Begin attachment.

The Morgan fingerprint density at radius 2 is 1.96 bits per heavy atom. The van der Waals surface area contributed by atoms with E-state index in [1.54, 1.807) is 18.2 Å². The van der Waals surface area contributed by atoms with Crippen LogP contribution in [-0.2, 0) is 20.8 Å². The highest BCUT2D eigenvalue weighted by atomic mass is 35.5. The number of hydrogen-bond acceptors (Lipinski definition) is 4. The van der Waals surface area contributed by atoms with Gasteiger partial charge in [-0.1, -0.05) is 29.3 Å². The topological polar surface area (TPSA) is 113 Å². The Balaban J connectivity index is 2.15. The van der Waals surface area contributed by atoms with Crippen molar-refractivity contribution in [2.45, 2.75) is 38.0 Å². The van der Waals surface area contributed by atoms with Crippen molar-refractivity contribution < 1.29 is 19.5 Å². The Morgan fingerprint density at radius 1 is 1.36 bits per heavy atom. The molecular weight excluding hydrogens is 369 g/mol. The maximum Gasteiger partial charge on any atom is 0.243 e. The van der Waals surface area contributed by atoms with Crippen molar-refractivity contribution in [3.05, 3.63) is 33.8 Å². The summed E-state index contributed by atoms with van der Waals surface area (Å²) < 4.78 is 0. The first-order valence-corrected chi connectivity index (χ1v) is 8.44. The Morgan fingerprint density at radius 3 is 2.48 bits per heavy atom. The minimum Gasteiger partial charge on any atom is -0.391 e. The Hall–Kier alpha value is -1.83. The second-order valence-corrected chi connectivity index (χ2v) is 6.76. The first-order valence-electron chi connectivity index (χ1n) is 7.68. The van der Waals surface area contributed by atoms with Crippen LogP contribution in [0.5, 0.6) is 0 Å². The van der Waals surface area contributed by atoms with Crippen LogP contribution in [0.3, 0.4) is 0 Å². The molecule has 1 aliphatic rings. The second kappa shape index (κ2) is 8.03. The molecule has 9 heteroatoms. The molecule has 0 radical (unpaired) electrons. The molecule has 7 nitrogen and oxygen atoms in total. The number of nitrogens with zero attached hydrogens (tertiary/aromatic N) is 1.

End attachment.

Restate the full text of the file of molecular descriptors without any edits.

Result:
The Morgan fingerprint density at radius 2 is 1.96 bits per heavy atom. The van der Waals surface area contributed by atoms with E-state index in [1.54, 1.807) is 18.2 Å². The van der Waals surface area contributed by atoms with Crippen LogP contribution in [-0.2, 0) is 20.8 Å². The highest BCUT2D eigenvalue weighted by atomic mass is 35.5. The number of hydrogen-bond acceptors (Lipinski definition) is 4. The van der Waals surface area contributed by atoms with Gasteiger partial charge in [-0.1, -0.05) is 29.3 Å². The topological polar surface area (TPSA) is 113 Å². The Balaban J connectivity index is 2.15. The van der Waals surface area contributed by atoms with Crippen molar-refractivity contribution in [2.45, 2.75) is 38.0 Å². The van der Waals surface area contributed by atoms with Crippen molar-refractivity contribution < 1.29 is 19.5 Å². The Morgan fingerprint density at radius 1 is 1.36 bits per heavy atom. The molecular weight excluding hydrogens is 369 g/mol. The maximum Gasteiger partial charge on any atom is 0.243 e. The van der Waals surface area contributed by atoms with Crippen molar-refractivity contribution in [3.05, 3.63) is 33.8 Å². The summed E-state index contributed by atoms with van der Waals surface area (Å²) < 4.78 is 0. The first-order valence-corrected chi connectivity index (χ1v) is 8.44. The Morgan fingerprint density at radius 3 is 2.48 bits per heavy atom. The minimum Gasteiger partial charge on any atom is -0.391 e. The Hall–Kier alpha value is -1.83. The second-order valence-corrected chi connectivity index (χ2v) is 6.76. The first-order valence-electron chi connectivity index (χ1n) is 7.68. The van der Waals surface area contributed by atoms with Crippen LogP contribution in [0.5, 0.6) is 0 Å². The van der Waals surface area contributed by atoms with Crippen LogP contribution in [0.3, 0.4) is 0 Å². The molecule has 1 aliphatic rings. The second kappa shape index (κ2) is 8.03. The molecule has 9 heteroatoms. The molecule has 0 radical (unpaired) electrons. The molecule has 7 nitrogen and oxygen atoms in total. The number of nitrogens with zero attached hydrogens (tertiary/aromatic N) is 1.